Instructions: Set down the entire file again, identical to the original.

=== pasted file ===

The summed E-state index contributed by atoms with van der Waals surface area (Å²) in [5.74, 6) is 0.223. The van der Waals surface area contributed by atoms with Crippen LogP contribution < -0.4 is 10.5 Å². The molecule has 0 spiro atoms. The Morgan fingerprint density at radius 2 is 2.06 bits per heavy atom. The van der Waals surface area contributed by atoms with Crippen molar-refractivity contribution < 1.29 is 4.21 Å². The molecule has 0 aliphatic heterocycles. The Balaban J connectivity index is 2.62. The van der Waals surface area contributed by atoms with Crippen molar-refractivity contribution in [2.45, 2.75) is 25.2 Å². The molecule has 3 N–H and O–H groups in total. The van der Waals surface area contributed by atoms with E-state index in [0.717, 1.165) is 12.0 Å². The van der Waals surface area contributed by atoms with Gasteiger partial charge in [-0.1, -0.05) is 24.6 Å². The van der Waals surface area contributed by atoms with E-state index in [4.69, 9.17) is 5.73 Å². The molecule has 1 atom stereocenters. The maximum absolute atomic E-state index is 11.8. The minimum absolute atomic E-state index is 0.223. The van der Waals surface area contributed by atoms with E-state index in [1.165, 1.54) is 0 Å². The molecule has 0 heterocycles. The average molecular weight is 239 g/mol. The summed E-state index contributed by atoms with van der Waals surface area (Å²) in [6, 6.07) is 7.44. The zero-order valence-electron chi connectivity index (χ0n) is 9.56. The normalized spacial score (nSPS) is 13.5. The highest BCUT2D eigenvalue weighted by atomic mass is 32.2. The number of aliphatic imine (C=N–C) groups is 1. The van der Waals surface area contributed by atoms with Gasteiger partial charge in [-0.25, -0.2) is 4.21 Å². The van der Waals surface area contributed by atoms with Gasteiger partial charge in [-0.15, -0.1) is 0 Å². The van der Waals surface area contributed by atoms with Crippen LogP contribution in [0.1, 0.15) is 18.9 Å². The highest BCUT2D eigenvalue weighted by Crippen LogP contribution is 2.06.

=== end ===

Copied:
The summed E-state index contributed by atoms with van der Waals surface area (Å²) in [5.74, 6) is 0.223. The van der Waals surface area contributed by atoms with Crippen LogP contribution < -0.4 is 10.5 Å². The molecule has 0 spiro atoms. The Morgan fingerprint density at radius 2 is 2.06 bits per heavy atom. The van der Waals surface area contributed by atoms with Crippen molar-refractivity contribution < 1.29 is 4.21 Å². The molecule has 0 aliphatic heterocycles. The Balaban J connectivity index is 2.62. The van der Waals surface area contributed by atoms with Crippen molar-refractivity contribution in [2.45, 2.75) is 25.2 Å². The molecule has 3 N–H and O–H groups in total. The van der Waals surface area contributed by atoms with E-state index in [0.717, 1.165) is 12.0 Å². The van der Waals surface area contributed by atoms with Gasteiger partial charge in [-0.1, -0.05) is 24.6 Å². The van der Waals surface area contributed by atoms with E-state index in [4.69, 9.17) is 5.73 Å². The molecule has 1 atom stereocenters. The maximum absolute atomic E-state index is 11.8. The minimum absolute atomic E-state index is 0.223. The van der Waals surface area contributed by atoms with E-state index in [1.165, 1.54) is 0 Å². The molecule has 0 heterocycles. The average molecular weight is 239 g/mol. The summed E-state index contributed by atoms with van der Waals surface area (Å²) in [6, 6.07) is 7.44. The zero-order valence-electron chi connectivity index (χ0n) is 9.56. The normalized spacial score (nSPS) is 13.5. The highest BCUT2D eigenvalue weighted by atomic mass is 32.2. The number of aliphatic imine (C=N–C) groups is 1. The van der Waals surface area contributed by atoms with Gasteiger partial charge in [-0.25, -0.2) is 4.21 Å². The van der Waals surface area contributed by atoms with Gasteiger partial charge in [-0.15, -0.1) is 0 Å². The van der Waals surface area contributed by atoms with Crippen LogP contribution in [0.1, 0.15) is 18.9 Å². The highest BCUT2D eigenvalue weighted by Crippen LogP contribution is 2.06.